Thomas Bodley was born on this day in 1545. While his is not a name that jumps out at most people, including many scholars, his library is arguably the greatest contribution to the conservation of Western culture in England.
I still remember my first visit to the Bodleian Library in Oxford. Walking between the magnificent shelves in the Duke Humphreys reading room. Sitting, and waiting, (for my books) in the well-worn desks in the lower reading room. Listening to the babel of echoed whispers cascading around the Radcliffe Camera. All the while enjoying the smell of paper and wood, with its unforgettable olefactory residue. This is a library to get lost in. Metal shelves and pragmatic decor fail to convey the same sense of space and purpose.
Today, students make the most of the Bodleian’s endless collections and vast resources, and visitors marvel at its architecture and inspiring interior. However, its visionary founder, and namesake, Thomas Bodley has rarely garnered much attention. Even in his home town of Exeter, where I studied for several years, little remains to memorialize one of the city’s greatest sons, and no major biography in the last century celebrates Bodley’s achievements.
Most of Bodley’s career, as a diplomat for Queen Elizabeth, reflects his legacy as an anonymous figure. While he was successful and had ambitions for high office, nothing ever came of it, and he was one of many royal officials that floated in and out of the courts of Europe. Then, in the 1590s, having retired from the diplomatic service, he became determined to revive the university library at Oxford. He writes in his autobiography, “I concluded at last to set up my Staff at the Library door in Oxford; being thoroughly persuaded, that in my solitude and surcease from Commonwealth affiars, I could not busy myself to better purpose, than by reducing that place (which then in every part lay ruined and waste) to the public use of Students.” In the final years of Elizabeth’s reign, he poured all of his energies into building up book donations (from private libraries), financial resources, and architectural plans for the refurbishment. Bodley made the most of his political contacts, garnering the support of some of the most important book collectors and antiquarians in England, including William Camden, Sir Robert Cotton, and Thomas James (who became the first keeper). Among his wealthy patrons, Bodley could include King James I, who knighted Bodley in 1604, granted perpetual land rights to the library, and named the library after this otherwise anonymous diplomat.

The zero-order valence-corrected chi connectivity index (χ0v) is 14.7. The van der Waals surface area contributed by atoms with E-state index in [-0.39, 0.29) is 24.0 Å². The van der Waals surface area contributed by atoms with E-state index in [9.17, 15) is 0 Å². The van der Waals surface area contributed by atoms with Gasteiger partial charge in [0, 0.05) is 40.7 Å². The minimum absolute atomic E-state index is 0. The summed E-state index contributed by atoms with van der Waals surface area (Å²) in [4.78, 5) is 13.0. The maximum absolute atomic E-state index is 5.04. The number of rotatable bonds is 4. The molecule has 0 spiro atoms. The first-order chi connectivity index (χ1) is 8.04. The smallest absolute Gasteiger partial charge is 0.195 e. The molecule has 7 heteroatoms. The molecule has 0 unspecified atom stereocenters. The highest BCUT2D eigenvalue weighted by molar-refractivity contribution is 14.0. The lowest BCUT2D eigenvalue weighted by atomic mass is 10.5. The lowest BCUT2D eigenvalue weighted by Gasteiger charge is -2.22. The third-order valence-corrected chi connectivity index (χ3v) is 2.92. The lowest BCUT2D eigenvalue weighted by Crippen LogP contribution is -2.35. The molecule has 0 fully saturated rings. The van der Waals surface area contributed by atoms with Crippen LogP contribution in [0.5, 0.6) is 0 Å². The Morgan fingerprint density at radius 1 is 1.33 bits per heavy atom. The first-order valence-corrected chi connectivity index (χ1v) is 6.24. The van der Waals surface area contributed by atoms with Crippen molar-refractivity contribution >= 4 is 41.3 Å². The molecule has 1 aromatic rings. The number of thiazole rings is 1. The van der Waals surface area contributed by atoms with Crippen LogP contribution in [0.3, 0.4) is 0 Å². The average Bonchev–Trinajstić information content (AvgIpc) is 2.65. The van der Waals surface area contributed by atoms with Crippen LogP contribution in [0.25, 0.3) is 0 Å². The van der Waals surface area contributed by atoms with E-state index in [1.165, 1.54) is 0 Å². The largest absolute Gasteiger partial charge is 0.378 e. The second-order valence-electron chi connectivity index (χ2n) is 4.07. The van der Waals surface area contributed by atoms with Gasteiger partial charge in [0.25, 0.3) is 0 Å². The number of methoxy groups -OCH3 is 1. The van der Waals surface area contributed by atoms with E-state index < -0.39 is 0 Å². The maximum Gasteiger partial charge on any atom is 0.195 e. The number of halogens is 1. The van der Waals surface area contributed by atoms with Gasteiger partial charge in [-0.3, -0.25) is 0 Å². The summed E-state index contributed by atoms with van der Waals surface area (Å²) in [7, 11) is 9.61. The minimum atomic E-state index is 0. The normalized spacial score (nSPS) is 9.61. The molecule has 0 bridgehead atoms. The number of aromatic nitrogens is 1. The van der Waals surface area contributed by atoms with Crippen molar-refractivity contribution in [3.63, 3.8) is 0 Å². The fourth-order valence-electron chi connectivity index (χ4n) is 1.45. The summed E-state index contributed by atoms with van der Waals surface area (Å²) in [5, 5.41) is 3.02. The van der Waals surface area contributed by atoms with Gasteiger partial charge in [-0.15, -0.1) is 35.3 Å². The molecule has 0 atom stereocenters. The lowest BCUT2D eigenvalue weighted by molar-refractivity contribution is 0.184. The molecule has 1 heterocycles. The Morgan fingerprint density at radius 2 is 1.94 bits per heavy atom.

The library was inaugurated in 1602 with 2,000 volumes and with a mission to collect and preserve as much of the world’s learning as possible. To this end, Bodley spent the rest of his life building the financial endowment of the library and recovering books and manuscripts that had been scattered and lost from public view after the Dissolution of the Monasteries. The collection ranged from a 9th century manuscript of Euclid and the earliest printed Bibles to the most important manuscripts of medieval science in England.
From these more-than-humble beginnings, today, the Bodleian houses over 11 million printed volumes and thousands of manuscripts from across the world, and it continues to be one of the most renowned and beautiful libraries in the world.
The Bodleian’s digitized Special Collections can be seen/read here.